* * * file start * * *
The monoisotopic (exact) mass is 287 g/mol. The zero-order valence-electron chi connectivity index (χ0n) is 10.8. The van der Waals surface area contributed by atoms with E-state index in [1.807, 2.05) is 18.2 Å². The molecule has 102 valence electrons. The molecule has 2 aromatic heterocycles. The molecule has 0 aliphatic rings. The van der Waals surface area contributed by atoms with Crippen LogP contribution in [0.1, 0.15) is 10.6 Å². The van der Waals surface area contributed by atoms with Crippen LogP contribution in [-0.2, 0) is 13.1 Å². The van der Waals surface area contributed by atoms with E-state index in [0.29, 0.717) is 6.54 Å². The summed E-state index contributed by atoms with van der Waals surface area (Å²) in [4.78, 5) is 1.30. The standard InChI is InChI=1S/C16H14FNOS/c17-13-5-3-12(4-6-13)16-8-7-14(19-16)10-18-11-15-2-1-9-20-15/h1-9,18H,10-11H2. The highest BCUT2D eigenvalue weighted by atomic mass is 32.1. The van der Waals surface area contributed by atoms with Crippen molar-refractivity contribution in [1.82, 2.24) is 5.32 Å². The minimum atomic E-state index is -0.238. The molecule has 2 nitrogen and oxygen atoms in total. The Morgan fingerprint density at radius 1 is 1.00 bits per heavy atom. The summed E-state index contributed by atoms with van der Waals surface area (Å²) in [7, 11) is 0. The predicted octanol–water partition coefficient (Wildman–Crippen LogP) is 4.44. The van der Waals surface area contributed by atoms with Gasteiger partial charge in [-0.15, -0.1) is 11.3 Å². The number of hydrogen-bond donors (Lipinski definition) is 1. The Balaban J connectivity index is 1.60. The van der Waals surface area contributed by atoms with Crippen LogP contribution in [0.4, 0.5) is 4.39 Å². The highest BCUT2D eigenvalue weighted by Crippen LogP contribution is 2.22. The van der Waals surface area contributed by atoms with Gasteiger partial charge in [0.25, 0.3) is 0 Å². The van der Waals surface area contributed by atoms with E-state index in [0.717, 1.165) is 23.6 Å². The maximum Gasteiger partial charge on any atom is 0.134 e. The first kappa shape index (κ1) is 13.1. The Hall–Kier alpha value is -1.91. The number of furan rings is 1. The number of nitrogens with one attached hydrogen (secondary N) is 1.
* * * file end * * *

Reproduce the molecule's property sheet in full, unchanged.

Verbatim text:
The monoisotopic (exact) mass is 287 g/mol. The zero-order valence-electron chi connectivity index (χ0n) is 10.8. The van der Waals surface area contributed by atoms with E-state index in [1.807, 2.05) is 18.2 Å². The molecule has 102 valence electrons. The molecule has 2 aromatic heterocycles. The molecule has 0 aliphatic rings. The van der Waals surface area contributed by atoms with Crippen LogP contribution in [0.1, 0.15) is 10.6 Å². The van der Waals surface area contributed by atoms with Crippen LogP contribution in [-0.2, 0) is 13.1 Å². The van der Waals surface area contributed by atoms with E-state index in [0.29, 0.717) is 6.54 Å². The summed E-state index contributed by atoms with van der Waals surface area (Å²) in [4.78, 5) is 1.30. The standard InChI is InChI=1S/C16H14FNOS/c17-13-5-3-12(4-6-13)16-8-7-14(19-16)10-18-11-15-2-1-9-20-15/h1-9,18H,10-11H2. The highest BCUT2D eigenvalue weighted by atomic mass is 32.1. The van der Waals surface area contributed by atoms with Crippen molar-refractivity contribution in [1.82, 2.24) is 5.32 Å². The minimum atomic E-state index is -0.238. The molecule has 2 nitrogen and oxygen atoms in total. The Morgan fingerprint density at radius 1 is 1.00 bits per heavy atom. The summed E-state index contributed by atoms with van der Waals surface area (Å²) in [7, 11) is 0. The predicted octanol–water partition coefficient (Wildman–Crippen LogP) is 4.44. The van der Waals surface area contributed by atoms with Gasteiger partial charge in [-0.15, -0.1) is 11.3 Å². The number of hydrogen-bond donors (Lipinski definition) is 1. The Balaban J connectivity index is 1.60. The van der Waals surface area contributed by atoms with Crippen LogP contribution in [0.4, 0.5) is 4.39 Å². The highest BCUT2D eigenvalue weighted by Crippen LogP contribution is 2.22. The van der Waals surface area contributed by atoms with Gasteiger partial charge in [0.25, 0.3) is 0 Å². The van der Waals surface area contributed by atoms with E-state index in [0.717, 1.165) is 23.6 Å². The maximum Gasteiger partial charge on any atom is 0.134 e. The first kappa shape index (κ1) is 13.1. The Hall–Kier alpha value is -1.91. The number of furan rings is 1. The number of nitrogens with one attached hydrogen (secondary N) is 1.